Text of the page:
A Melbourne lawyer has won a defamation case against The Age and Fairfax Digital Media journalist Patrick Bartley.

Damian Sheales sued The Age over a report by Bartley covering a Racing Victoria stewards hearing in August 2015, in which Sheales was representing horse trainers Mark Kavanagh and Danny O’Brien. The article suggested Sheales had missed the facts of the debate over the use of cobalt while making his submissions.

A Supreme Court of Victoria jury found yesterday that the article contained the defamatory imputation that, when Sheales was making submissions to the hearing, he negligently misstated facts about whether cobalt was performance-enhancing in horses, and whether it was harmful.

Kavanagh and O’Brien were facing doping bans after excessive amounts of cobalt was found in the blood of horses they were training.

In closing to the jury, Sheales’ barrister David Gilberton QC, said a number of parts of the article were a “direct attack” on Sheales, and that arguments over whether cobalt was harmful taken up in the article were irrelevant.

“He was acting on behalf of the two trainers. His role was to convince the stewards that these two trainers shouldn’t be stood down. His role wasn’t to tell the stewards the effect of cobalt on horses,” Mr Gilbertson said.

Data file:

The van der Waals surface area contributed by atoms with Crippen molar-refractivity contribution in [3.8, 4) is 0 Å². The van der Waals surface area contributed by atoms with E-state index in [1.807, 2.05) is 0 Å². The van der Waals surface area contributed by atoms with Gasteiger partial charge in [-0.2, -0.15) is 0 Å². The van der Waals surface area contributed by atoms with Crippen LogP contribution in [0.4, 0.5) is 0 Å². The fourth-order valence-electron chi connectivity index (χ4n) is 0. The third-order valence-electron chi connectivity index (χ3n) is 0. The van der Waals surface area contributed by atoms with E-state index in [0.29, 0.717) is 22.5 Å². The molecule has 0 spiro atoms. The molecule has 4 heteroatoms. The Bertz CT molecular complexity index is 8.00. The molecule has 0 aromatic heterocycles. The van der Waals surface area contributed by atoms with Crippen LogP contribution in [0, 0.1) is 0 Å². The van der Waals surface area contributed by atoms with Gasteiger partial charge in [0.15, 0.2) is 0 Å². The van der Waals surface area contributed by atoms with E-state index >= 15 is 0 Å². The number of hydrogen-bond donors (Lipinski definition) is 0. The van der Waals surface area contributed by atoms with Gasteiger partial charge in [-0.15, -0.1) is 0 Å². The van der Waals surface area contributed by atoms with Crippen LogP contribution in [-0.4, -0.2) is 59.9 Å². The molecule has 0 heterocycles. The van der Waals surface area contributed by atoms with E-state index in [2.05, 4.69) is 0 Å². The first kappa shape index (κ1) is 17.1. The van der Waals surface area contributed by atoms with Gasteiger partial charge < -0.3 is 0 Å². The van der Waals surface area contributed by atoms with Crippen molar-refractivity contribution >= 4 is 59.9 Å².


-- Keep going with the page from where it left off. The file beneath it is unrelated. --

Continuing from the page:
The Age argued that the meaning of the article was substantially true, but the jury found this not to be the case.

Representing The Age, Fairfax Digital Media and Bartley, Dr Matt Collins QC, told the jury that barristers should expect press coverage when they appear in controversial cases.

“In a free country, the media and the rest of us should be free to report on and express our views on what is happening in the courts. Abuses flourish in the dark when those in power are not subject to scrutiny,” Collins said.

Justice John Dixon will decide what the damages will be after hearing submissions from both parties next week. — Emily Watkins

Peter Fray

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